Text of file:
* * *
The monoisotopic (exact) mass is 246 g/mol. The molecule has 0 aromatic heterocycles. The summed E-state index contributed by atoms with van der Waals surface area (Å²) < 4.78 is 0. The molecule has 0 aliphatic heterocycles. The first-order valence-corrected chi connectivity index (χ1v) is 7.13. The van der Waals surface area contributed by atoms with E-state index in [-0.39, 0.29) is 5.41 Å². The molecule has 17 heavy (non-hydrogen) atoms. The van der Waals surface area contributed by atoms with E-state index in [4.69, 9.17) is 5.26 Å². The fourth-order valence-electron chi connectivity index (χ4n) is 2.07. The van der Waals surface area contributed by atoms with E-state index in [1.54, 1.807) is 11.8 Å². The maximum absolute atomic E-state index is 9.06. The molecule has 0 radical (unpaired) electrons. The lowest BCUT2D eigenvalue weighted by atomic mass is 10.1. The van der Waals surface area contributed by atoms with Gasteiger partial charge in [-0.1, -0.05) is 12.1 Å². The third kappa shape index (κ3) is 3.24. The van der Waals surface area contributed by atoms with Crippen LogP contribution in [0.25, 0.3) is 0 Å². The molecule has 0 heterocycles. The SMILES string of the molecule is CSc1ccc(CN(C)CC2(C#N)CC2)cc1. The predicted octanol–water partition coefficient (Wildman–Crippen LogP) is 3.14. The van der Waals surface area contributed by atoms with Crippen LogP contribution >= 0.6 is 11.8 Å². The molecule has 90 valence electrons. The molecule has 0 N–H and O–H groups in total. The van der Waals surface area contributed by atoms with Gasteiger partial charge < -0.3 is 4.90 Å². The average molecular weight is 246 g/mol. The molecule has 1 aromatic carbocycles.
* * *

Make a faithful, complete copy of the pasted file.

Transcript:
The monoisotopic (exact) mass is 246 g/mol. The molecule has 0 aromatic heterocycles. The summed E-state index contributed by atoms with van der Waals surface area (Å²) < 4.78 is 0. The molecule has 0 aliphatic heterocycles. The first-order valence-corrected chi connectivity index (χ1v) is 7.13. The van der Waals surface area contributed by atoms with E-state index in [-0.39, 0.29) is 5.41 Å². The molecule has 17 heavy (non-hydrogen) atoms. The van der Waals surface area contributed by atoms with E-state index in [4.69, 9.17) is 5.26 Å². The fourth-order valence-electron chi connectivity index (χ4n) is 2.07. The van der Waals surface area contributed by atoms with E-state index in [1.54, 1.807) is 11.8 Å². The maximum absolute atomic E-state index is 9.06. The molecule has 0 radical (unpaired) electrons. The lowest BCUT2D eigenvalue weighted by atomic mass is 10.1. The van der Waals surface area contributed by atoms with Gasteiger partial charge in [-0.1, -0.05) is 12.1 Å². The third kappa shape index (κ3) is 3.24. The van der Waals surface area contributed by atoms with Crippen LogP contribution in [0.25, 0.3) is 0 Å². The molecule has 0 heterocycles. The SMILES string of the molecule is CSc1ccc(CN(C)CC2(C#N)CC2)cc1. The predicted octanol–water partition coefficient (Wildman–Crippen LogP) is 3.14. The van der Waals surface area contributed by atoms with Crippen LogP contribution >= 0.6 is 11.8 Å². The molecule has 90 valence electrons. The molecule has 0 N–H and O–H groups in total. The van der Waals surface area contributed by atoms with Gasteiger partial charge < -0.3 is 4.90 Å². The average molecular weight is 246 g/mol. The molecule has 1 aromatic carbocycles.